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22nd October 2015

Album: Alex G – Beach Music

After seven releases in five years, Alex G’s flame is burning out a little

Released on 9th October via Domino


Although speckled with occasional moments of sonic brilliance, a blatant sense of tiredness is sadly what stands out most on Alex G’s newest LP, Beach Music, his first major label release.

Alex Giannascoli has made a name for himself as a lo-fi icon, with this being his seventh release in five years. Last year’s DSU, his first record under a label (Brooklyn-based Orchid Tapes) saw his popularity levels explode. It was always going to be a difficult one to follow.

Opening track ‘Intro’ gives little indication of what’s ahead. 50 seconds of dark, trippy noise fade in and out, before ‘Bug’, one of the three tracks released as singles, brings the listener back to what they’d expect from the 21-year-old.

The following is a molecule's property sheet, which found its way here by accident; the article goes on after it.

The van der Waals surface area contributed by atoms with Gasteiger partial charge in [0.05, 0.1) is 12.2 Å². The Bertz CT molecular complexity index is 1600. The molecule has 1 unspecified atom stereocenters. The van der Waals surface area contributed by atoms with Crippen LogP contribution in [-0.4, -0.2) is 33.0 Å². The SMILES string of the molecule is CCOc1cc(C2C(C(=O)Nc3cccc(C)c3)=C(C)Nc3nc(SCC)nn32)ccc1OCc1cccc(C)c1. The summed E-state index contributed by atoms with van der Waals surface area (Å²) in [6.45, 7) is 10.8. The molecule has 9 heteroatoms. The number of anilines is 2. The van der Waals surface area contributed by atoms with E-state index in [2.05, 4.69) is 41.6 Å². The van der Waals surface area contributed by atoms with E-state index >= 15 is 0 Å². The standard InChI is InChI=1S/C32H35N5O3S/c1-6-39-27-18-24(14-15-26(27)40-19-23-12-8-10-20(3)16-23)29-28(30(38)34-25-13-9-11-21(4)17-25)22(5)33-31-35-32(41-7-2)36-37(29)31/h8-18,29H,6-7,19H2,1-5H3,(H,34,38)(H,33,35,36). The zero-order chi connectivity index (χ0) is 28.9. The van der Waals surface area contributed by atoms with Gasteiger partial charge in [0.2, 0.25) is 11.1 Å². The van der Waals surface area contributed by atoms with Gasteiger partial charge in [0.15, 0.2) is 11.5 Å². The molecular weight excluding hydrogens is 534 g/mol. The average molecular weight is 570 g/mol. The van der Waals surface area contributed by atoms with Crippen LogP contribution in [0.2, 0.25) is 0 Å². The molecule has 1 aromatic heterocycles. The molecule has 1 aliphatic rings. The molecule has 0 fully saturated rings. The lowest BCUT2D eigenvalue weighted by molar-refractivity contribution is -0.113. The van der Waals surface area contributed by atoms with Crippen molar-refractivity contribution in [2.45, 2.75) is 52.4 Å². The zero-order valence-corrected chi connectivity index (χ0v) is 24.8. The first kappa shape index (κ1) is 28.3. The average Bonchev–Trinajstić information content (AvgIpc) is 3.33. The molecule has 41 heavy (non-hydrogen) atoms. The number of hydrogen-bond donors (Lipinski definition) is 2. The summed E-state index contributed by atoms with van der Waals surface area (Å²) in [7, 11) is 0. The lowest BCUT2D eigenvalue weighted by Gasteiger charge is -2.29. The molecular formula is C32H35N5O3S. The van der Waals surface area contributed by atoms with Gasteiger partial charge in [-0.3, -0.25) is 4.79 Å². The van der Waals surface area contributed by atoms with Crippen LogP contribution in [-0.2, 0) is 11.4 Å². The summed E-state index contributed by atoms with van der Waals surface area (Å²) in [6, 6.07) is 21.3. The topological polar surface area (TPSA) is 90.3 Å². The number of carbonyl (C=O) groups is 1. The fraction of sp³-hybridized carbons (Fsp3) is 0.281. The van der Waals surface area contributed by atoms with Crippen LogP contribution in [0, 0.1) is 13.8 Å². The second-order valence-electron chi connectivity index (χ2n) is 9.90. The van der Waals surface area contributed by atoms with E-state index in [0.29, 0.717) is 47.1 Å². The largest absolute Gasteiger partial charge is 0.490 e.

The record focuses on experimentation, instrumentally and production-wise. Radiating an almost extended jam-session vibe, Rhodes-esque keys and funky drums open ‘Salt’ with a tasteful, Latino feel. Harmonics and mathematical guitar riffs repeat, under depressing, moaned lyrics. Pitch-shifted vocals add a weirdness to tracks, with the lyrics, “bug in a crosshair” repeated in a chipmunk style during the outro of ‘Bug’.

‘Brite Boy’, with its call and response vocals, feels like an uncomfortable primary school sing-along, before an odd, riff-stacked outro takes over.

With the album barely passing the half-hour mark, many of the tracks live up to their snappy, single word names. ‘Look Out’ sounds like a demo recording, leaving the listener itching to hear more.

‘Walk’ again returns to a more minimalistic style, this time in instrumental form. However, repeated ideas begin to show cracks in Giannascoli’s song-writing skills. By the time you reach the tenth track, ‘Mud’, these recycled ideas start to lose their grasp on your attention.

Although all the lo-fi elements are there, disappointingly, Beach Music does not possess that minimalistic style his niche audience craves. This record doesn’t feel like it was created due to necessity or ease, but more as a tool in order to show off. Occasional coughs in the background keep you reminded of just how ‘lo-fi’ this guy wants to remain. We get it Mr. G, one mic is all you need.

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